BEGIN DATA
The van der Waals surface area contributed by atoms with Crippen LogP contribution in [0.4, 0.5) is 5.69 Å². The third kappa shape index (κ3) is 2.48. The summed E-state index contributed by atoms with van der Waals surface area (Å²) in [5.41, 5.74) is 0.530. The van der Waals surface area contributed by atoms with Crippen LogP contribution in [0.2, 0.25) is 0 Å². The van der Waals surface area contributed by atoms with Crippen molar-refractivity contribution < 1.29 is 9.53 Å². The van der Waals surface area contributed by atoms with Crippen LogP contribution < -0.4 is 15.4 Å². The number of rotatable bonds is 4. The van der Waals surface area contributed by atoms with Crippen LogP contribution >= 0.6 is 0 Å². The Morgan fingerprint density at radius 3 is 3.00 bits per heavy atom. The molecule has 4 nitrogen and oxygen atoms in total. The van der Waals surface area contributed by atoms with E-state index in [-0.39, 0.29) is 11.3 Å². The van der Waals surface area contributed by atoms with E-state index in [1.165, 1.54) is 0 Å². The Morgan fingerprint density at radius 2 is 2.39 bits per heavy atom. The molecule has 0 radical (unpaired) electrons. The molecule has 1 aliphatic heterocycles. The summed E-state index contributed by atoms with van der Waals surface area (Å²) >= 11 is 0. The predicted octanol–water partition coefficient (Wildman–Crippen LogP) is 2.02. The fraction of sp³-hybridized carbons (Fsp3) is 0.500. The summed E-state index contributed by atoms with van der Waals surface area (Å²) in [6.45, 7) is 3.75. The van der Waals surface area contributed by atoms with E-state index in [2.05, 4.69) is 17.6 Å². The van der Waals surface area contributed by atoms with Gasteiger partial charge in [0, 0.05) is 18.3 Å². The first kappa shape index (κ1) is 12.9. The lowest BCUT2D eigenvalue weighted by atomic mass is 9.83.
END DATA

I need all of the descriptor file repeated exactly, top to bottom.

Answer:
The van der Waals surface area contributed by atoms with Crippen LogP contribution in [0.4, 0.5) is 5.69 Å². The third kappa shape index (κ3) is 2.48. The summed E-state index contributed by atoms with van der Waals surface area (Å²) in [5.41, 5.74) is 0.530. The van der Waals surface area contributed by atoms with Crippen LogP contribution in [0.2, 0.25) is 0 Å². The van der Waals surface area contributed by atoms with Crippen molar-refractivity contribution < 1.29 is 9.53 Å². The van der Waals surface area contributed by atoms with Crippen LogP contribution < -0.4 is 15.4 Å². The number of rotatable bonds is 4. The van der Waals surface area contributed by atoms with Crippen LogP contribution >= 0.6 is 0 Å². The Morgan fingerprint density at radius 3 is 3.00 bits per heavy atom. The molecule has 4 nitrogen and oxygen atoms in total. The van der Waals surface area contributed by atoms with E-state index in [-0.39, 0.29) is 11.3 Å². The van der Waals surface area contributed by atoms with E-state index in [1.165, 1.54) is 0 Å². The Morgan fingerprint density at radius 2 is 2.39 bits per heavy atom. The molecule has 0 radical (unpaired) electrons. The molecule has 1 aliphatic heterocycles. The summed E-state index contributed by atoms with van der Waals surface area (Å²) >= 11 is 0. The predicted octanol–water partition coefficient (Wildman–Crippen LogP) is 2.02. The fraction of sp³-hybridized carbons (Fsp3) is 0.500. The summed E-state index contributed by atoms with van der Waals surface area (Å²) in [6.45, 7) is 3.75. The van der Waals surface area contributed by atoms with E-state index in [2.05, 4.69) is 17.6 Å². The van der Waals surface area contributed by atoms with Gasteiger partial charge in [0, 0.05) is 18.3 Å². The first kappa shape index (κ1) is 12.9. The lowest BCUT2D eigenvalue weighted by atomic mass is 9.83.